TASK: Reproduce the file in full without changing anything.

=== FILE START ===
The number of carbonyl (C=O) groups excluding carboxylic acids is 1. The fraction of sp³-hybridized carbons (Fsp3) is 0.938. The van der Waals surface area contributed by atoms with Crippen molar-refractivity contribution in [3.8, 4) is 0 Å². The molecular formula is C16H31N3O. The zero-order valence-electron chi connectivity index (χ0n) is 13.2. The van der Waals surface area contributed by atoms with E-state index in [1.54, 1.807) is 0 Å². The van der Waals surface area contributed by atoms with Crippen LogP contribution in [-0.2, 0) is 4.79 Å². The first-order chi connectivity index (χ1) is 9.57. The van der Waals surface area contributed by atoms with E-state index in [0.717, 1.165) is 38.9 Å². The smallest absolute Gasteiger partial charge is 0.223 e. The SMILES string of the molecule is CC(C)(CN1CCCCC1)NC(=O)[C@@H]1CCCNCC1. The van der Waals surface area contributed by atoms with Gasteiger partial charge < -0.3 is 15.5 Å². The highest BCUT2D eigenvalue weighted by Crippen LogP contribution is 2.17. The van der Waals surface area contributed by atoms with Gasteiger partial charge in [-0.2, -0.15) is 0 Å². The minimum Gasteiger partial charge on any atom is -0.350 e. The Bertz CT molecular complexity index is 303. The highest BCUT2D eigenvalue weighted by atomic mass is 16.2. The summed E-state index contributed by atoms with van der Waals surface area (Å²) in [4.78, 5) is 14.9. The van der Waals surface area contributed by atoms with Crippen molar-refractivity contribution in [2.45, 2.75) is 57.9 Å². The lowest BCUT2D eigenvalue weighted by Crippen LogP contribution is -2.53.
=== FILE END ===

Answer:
The number of carbonyl (C=O) groups excluding carboxylic acids is 1. The fraction of sp³-hybridized carbons (Fsp3) is 0.938. The van der Waals surface area contributed by atoms with Crippen molar-refractivity contribution in [3.8, 4) is 0 Å². The molecular formula is C16H31N3O. The zero-order valence-electron chi connectivity index (χ0n) is 13.2. The van der Waals surface area contributed by atoms with E-state index in [1.54, 1.807) is 0 Å². The van der Waals surface area contributed by atoms with Crippen LogP contribution in [-0.2, 0) is 4.79 Å². The first-order chi connectivity index (χ1) is 9.57. The van der Waals surface area contributed by atoms with E-state index in [0.717, 1.165) is 38.9 Å². The smallest absolute Gasteiger partial charge is 0.223 e. The SMILES string of the molecule is CC(C)(CN1CCCCC1)NC(=O)[C@@H]1CCCNCC1. The van der Waals surface area contributed by atoms with Gasteiger partial charge < -0.3 is 15.5 Å². The highest BCUT2D eigenvalue weighted by Crippen LogP contribution is 2.17. The van der Waals surface area contributed by atoms with Gasteiger partial charge in [-0.2, -0.15) is 0 Å². The minimum Gasteiger partial charge on any atom is -0.350 e. The Bertz CT molecular complexity index is 303. The highest BCUT2D eigenvalue weighted by atomic mass is 16.2. The summed E-state index contributed by atoms with van der Waals surface area (Å²) in [4.78, 5) is 14.9. The van der Waals surface area contributed by atoms with Crippen molar-refractivity contribution in [2.45, 2.75) is 57.9 Å². The lowest BCUT2D eigenvalue weighted by Crippen LogP contribution is -2.53.